How to resolve destroying crate? - German Shepherd Dog Forums
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post #1 of 66 (permalink) Old 10-24-2011, 03:27 PM Thread Starter
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How to resolve destroying crate?

Ok, well maybe "destroying" isn't quite accurate but I honestly am not sure what to call it. Gretchen my foster is perfectly fine in the crate when I am home. However, when I leave for work she seems to go insane trying to get out. I have a really heavy duty Midwest wire crate and she's literally bent the bar below the door. That's heavy gauge 1/4" wire! She must be pawing the crap out of it or something... The paint is scratched off and she was able to displace the bar by over 3/4 of an inch. I mean- it was tough for me to bend it back straight with my own hands.

Here's my problem- she's still entirely inoperant. She won't offer behaviors, she has no concept of working for treats or toys, and she almost certainly won't come out of the crate at any rate that could be considered a game. I'm still having to lure her out of the crate with food in the morning to get her to go outside for the bathroom. And the luring usually takes about 5 to 10 minutes or so. In other words- for crate games I need her to be willing to come out and go into the crate at a fast rate- much more than once every 5 or 10 minutes...

How do you build value for being in a crate when the dog won't play crate games with you? How do you build value for... anything... when the dog is totally fearful of everything??

I feel kind of selfish because I've "banished" Gretchen to a slightly smaller crate (which is still adequate in size- though she can't stretch out) that the HS provided because I didn't want my expensive crate destroyed. Is that selfish??

[EDIT]- I've tried draping a blanket over the crate, but she pulled the blanket in (how in the world!?) and ripped it all up. So covering the crate does not seem to help...
[EDITx2]- She's so scared of everything- even the sound of a clicker scares her!

_____________
Sorry if this has been asked before. I'm not sure what to call this behavior. I don't think it's separation anxiety. I'm not sure if such a thing as "crate anxiety" exists but since she's ok in the crate when I am home- I'm not sure it's that either. Because I don't know what to call it- I had a hard time searching for threads on here...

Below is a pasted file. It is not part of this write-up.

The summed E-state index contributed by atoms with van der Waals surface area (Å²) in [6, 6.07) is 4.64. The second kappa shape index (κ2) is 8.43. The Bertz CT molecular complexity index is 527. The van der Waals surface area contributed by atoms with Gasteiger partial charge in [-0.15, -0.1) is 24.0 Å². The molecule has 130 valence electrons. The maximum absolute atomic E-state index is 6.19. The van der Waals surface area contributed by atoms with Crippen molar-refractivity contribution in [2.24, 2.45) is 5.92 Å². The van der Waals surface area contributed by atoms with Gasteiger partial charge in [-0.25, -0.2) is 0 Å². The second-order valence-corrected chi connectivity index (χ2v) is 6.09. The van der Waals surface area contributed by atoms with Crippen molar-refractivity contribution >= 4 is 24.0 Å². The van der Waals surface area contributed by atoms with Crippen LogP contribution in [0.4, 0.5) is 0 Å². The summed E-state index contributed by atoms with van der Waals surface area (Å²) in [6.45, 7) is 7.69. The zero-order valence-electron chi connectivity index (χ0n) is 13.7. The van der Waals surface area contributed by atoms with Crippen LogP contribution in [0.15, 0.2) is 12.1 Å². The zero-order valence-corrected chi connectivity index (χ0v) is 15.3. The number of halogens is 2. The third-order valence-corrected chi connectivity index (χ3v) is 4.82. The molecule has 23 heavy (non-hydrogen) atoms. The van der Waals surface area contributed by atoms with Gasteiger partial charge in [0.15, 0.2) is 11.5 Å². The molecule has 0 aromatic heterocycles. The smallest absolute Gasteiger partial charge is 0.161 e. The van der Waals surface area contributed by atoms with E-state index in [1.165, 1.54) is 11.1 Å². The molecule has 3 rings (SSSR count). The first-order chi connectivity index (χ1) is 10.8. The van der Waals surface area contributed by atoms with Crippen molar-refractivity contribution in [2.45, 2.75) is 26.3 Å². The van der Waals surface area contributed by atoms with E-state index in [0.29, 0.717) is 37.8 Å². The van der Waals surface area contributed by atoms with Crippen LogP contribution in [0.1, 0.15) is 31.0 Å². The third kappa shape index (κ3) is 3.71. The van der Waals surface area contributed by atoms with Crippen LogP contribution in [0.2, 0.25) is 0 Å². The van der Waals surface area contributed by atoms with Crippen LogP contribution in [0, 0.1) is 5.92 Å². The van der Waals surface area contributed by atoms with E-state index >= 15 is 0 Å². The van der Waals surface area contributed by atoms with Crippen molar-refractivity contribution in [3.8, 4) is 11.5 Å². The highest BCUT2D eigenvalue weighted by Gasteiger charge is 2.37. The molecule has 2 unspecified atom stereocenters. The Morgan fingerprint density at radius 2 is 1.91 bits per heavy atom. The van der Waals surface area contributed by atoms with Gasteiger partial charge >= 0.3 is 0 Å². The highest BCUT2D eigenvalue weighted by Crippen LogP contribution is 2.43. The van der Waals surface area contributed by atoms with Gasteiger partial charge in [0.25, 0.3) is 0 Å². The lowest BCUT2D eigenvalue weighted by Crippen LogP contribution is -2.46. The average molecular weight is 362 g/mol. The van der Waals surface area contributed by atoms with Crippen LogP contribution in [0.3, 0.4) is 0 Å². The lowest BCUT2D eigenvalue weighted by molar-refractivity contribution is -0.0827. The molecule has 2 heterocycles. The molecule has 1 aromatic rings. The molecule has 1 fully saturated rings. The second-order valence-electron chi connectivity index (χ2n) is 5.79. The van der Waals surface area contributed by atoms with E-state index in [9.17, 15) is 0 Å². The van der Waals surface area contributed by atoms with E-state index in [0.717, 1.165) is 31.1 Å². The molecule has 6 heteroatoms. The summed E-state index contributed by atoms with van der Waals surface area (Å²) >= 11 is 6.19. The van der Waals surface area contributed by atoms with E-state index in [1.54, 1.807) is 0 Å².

Willy
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Last edited by wildo; 10-24-2011 at 03:31 PM.
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post #2 of 66 (permalink) Old 10-24-2011, 04:00 PM Thread Starter
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So I'm sitting here having a hard time getting my work done because I am having this issue that I don't know how to resolve- when it hit me...

What does Gretchen find reinforcement in?
-Currently, it's outside play time.

I think tonight when I get home from work I will move her crate outside and try to do some crate games there... Maybe I can get a higher in/out rate from a more stimulating environment. I just don't know what else to do.

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post #3 of 66 (permalink) Old 10-24-2011, 04:05 PM
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I would continue to be patient with her. I don't think she's had enough time to adjust and figure out what's going on. I give all our fosters (all GSD's) a minimum of 2weeks to start adjusting. Some dogs start faster and some take longer. She may be a slow starter, especially if she's that timid and been through the ordeal she endured.

He is your friend, your partner, your defender, your dog. You are his life, his love, his leader. He will be yours faithful and true~ to the last beat of his heart. You owe it to him to be worthy of such devotion. ~unknown
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post #4 of 66 (permalink) Old 10-24-2011, 04:08 PM
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I think that sounds like a good idea, Willy.

I think what you are dealing may be more separation anxiety vs a problem with the crate though. Can you get a copy of Patricia McConnell's booklet I'll Be Home Soon? That might help with some ideas.

FWIW, I've had fosters that were able to bend the bar you mentioned, push open the door and totally collapse the crate in order to get out. None of them had separation anxiety, they just decided they no longer wanted to be in the crate. Kaiser still pulls anything that's on top of the crate in... blanets, jackets, bags. All kinds of things that I just cannot figure out how it fit in!